Valerie Graves, author of ‘Pressure Makes Diamonds,’ to visit OU on Nov. 21
Oakland University will welcome author and advertising guru Valerie Graves for a special presentation from 3-5 p.m. on Monday, Nov. 21 in the Nyberg Room at the Kresge Library, where Graves will be signing copies of her new book, “Pressure Makes Diamonds: Becoming the Woman I Pretended to Be.”
“It is an inspiring story of one woman’s struggles and successes,” said Dr. C. Robert Maxfield, special assistant to the President and Provost for the OU-Pontiac Partnership. “It is a story that we are proud to share with the Oakland University and Pontiac communities.”
A former teenage parent from Pontiac, Mich., Graves broke barriers in advertising as one of the first black copywriters at BBDO, Kenyon & Eckhardt, and JWT. She went on to an award-winning career as chief creative officer at the UniWorld and Vigilante/Leo Burnett agencies, senior vice president of creative services at iconic Motown Records, and creative consultant to President Bill Clinton.
“Like many African Americans of the late 20th and early 21st centuries, I struggled with well-known societal ills,” Graves said. “I was no stranger to the broken home, the absent father, and the gnawing presence of economic lack. Despite above-average intelligence, I did not escape teenage motherhood and watched my brilliant brother lose his future to incarceration. I dropped out of college and was sometimes my own rebellious worst enemy.
“But, like many who succeed against bad odds, I was buoyed by a dream and the expectation that I would have a future that no one in my world had known.”
With marches, riots, and demonstrations as the backdrop, and rock ’n’ roll as a soundtrack, “Pressure Makes Diamonds” accompanies Graves as she traverses the seismically shifting terrain of 1960s and ’70s America on a stumbling quest to “be somebody.”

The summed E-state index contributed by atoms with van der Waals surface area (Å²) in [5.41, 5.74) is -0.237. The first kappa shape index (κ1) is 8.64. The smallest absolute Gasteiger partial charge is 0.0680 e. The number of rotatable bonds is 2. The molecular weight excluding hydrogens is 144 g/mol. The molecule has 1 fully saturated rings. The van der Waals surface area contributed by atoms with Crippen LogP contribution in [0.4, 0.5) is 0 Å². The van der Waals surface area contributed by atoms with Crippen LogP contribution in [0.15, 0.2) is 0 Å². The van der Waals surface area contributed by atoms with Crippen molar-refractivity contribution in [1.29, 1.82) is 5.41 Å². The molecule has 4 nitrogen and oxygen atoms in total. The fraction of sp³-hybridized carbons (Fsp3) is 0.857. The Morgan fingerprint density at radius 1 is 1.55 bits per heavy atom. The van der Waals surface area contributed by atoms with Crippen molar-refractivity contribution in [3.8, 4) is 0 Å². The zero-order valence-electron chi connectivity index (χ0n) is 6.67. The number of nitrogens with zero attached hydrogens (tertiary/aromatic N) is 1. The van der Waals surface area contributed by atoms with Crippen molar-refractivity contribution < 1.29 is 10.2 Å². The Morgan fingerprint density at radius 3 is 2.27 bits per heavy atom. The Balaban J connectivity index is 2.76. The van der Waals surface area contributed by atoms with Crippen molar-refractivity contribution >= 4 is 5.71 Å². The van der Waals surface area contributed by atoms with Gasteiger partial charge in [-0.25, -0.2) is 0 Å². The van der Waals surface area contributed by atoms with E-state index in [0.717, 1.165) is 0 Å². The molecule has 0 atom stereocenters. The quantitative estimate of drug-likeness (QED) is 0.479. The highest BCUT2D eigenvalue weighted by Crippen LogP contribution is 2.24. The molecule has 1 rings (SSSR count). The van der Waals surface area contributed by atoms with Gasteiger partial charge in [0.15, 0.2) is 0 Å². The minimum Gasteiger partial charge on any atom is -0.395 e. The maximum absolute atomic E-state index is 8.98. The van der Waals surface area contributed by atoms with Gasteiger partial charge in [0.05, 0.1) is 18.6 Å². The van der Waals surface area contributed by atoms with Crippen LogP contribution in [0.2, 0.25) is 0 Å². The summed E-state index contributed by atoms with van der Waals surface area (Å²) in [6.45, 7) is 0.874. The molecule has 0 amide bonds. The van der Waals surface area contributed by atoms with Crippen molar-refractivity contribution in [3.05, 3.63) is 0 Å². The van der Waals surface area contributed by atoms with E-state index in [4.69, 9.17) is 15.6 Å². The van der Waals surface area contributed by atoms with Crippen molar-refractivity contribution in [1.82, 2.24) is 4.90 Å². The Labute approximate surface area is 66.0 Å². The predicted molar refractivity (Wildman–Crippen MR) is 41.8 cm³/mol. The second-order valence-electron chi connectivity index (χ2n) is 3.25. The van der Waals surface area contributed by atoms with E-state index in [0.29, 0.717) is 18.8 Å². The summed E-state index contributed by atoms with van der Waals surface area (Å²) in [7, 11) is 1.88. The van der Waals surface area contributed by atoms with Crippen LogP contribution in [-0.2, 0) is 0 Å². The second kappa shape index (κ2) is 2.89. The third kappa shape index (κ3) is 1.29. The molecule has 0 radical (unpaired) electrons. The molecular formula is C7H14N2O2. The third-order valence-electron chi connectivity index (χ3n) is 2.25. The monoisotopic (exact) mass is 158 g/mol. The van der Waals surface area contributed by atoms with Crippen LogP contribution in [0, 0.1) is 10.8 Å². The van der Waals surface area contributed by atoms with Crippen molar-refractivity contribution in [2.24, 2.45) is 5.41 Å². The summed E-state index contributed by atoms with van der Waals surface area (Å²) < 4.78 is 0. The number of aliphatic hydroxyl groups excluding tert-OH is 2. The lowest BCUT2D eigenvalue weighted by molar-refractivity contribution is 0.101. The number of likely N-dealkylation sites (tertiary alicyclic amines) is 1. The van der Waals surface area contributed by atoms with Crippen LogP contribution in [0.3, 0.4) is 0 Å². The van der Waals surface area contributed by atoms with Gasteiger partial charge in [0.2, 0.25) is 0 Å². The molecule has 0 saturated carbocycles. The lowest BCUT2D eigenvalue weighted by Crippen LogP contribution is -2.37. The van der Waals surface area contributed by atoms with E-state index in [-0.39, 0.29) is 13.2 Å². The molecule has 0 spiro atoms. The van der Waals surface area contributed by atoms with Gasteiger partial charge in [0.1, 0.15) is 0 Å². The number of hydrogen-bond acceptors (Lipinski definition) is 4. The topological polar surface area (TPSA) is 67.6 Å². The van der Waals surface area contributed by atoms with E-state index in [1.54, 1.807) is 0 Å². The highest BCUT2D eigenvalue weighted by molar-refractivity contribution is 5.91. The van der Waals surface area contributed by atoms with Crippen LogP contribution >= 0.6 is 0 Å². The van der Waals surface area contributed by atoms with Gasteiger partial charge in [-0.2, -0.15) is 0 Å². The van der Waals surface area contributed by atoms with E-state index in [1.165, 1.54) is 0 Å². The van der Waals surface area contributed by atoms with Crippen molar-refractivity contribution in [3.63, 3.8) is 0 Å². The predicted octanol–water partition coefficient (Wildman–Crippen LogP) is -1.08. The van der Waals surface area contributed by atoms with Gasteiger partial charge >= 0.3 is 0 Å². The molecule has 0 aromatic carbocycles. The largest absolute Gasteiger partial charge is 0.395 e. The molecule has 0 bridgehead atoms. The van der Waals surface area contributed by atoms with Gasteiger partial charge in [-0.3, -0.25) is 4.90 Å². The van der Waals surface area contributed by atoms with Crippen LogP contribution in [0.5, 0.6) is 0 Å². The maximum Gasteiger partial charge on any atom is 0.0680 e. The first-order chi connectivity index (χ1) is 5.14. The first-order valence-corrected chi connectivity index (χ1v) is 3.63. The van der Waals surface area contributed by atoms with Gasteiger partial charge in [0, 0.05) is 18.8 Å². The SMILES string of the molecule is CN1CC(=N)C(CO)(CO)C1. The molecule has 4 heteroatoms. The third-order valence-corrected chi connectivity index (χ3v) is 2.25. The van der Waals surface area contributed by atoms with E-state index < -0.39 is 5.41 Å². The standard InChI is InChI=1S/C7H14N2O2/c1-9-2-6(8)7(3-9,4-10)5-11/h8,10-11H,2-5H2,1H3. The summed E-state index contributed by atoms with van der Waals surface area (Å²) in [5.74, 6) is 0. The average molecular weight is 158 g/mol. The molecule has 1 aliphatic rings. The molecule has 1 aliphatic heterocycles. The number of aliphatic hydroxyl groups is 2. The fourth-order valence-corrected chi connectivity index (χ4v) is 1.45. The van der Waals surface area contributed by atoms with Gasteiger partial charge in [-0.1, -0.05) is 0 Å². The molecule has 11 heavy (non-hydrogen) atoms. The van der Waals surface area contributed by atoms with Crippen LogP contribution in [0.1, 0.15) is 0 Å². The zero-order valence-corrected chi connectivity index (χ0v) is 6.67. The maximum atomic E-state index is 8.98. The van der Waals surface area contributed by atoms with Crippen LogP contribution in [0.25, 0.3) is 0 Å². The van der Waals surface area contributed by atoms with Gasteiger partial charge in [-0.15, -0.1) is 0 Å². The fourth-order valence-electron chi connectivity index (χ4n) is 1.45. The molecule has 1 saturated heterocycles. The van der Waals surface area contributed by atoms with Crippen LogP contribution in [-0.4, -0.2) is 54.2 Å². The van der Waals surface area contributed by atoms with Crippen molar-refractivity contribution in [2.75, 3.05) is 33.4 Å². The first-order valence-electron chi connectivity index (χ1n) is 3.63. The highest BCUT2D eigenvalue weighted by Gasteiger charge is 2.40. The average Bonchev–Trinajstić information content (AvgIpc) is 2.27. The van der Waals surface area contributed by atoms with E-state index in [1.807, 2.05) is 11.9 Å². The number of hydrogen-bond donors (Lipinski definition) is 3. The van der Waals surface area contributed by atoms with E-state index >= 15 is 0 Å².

“Armed with dreams, will, and a bit of luck, I fought and schemed my way into the white-male-dominated world of major league advertising and set my sights on its upper echelons,” Graves said. “Once there, I discovered that my challenging life had given me a unique advantage in an increasingly multicultural world.”
During the golden era of black advertising, Graves became an undisputed “somebody.” Soon, though, she learned that money, success, a good marriage, and connections that reached all the way to the White House could not entirely insulate her against social bias.
“Back in the mid-nineties, a corporate client paid me what he thought was a compliment: ‘Come on now, you’re not really black. You’re a big-time ad executive,’” she said. “That long-ago ‘compliment’ had been based on the assumption that being black is something to be transcended. My book is about the transcendent imperative of being a black woman.”
In 2007, recognizing Graves’s stellar career and public service via the Advertising Council and the Partnership for a Drug-Free America, industry coalition ADCOLOR granted her the title of “Legend.”
“My struggles had not just made me strong, they had given me an enduring connection to the collective black consciousness and deep insight to what makes us want what we want and love what we love,” said Graves, who currently resides in New York City.
“Being ‘really’ black was what elevated me from fast-track creative to industry leader. I had not moved past being black; blackness had propelled me to achievement and become my unique ‘X’ factor.”
Maxfield said he hopes her story will inspire others, particularly those in the Pontiac community, to pursue their own dreams.
“Hopefully, she will become a role model for young people who have experienced similar struggles and dream of similar successes,” he said.